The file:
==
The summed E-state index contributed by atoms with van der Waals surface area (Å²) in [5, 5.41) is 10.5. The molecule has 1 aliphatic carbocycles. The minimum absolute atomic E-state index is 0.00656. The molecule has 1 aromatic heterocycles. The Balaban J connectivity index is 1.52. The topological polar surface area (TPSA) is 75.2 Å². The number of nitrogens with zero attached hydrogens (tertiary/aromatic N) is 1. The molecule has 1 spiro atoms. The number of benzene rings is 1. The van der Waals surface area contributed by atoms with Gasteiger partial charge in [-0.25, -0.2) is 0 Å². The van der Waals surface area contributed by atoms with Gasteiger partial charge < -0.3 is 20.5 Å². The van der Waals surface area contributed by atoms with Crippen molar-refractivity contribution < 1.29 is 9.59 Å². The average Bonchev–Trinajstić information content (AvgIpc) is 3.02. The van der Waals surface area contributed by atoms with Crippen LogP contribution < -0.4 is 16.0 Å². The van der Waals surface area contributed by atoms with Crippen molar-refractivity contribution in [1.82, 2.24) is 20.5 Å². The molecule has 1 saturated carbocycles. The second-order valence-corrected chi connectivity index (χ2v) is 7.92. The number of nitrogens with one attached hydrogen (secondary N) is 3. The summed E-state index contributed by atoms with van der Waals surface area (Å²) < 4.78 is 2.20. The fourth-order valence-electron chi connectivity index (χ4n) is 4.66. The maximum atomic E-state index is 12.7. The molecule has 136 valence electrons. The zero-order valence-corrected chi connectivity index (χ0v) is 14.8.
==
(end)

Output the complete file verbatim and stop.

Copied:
The summed E-state index contributed by atoms with van der Waals surface area (Å²) in [5, 5.41) is 10.5. The molecule has 1 aliphatic carbocycles. The minimum absolute atomic E-state index is 0.00656. The molecule has 1 aromatic heterocycles. The Balaban J connectivity index is 1.52. The topological polar surface area (TPSA) is 75.2 Å². The number of nitrogens with zero attached hydrogens (tertiary/aromatic N) is 1. The molecule has 1 spiro atoms. The number of benzene rings is 1. The van der Waals surface area contributed by atoms with Gasteiger partial charge in [-0.25, -0.2) is 0 Å². The van der Waals surface area contributed by atoms with Gasteiger partial charge < -0.3 is 20.5 Å². The van der Waals surface area contributed by atoms with Crippen molar-refractivity contribution < 1.29 is 9.59 Å². The average Bonchev–Trinajstić information content (AvgIpc) is 3.02. The van der Waals surface area contributed by atoms with Crippen LogP contribution < -0.4 is 16.0 Å². The van der Waals surface area contributed by atoms with Crippen molar-refractivity contribution in [1.82, 2.24) is 20.5 Å². The molecule has 1 saturated carbocycles. The second-order valence-corrected chi connectivity index (χ2v) is 7.92. The number of nitrogens with one attached hydrogen (secondary N) is 3. The summed E-state index contributed by atoms with van der Waals surface area (Å²) < 4.78 is 2.20. The fourth-order valence-electron chi connectivity index (χ4n) is 4.66. The maximum atomic E-state index is 12.7. The molecule has 136 valence electrons. The zero-order valence-corrected chi connectivity index (χ0v) is 14.8.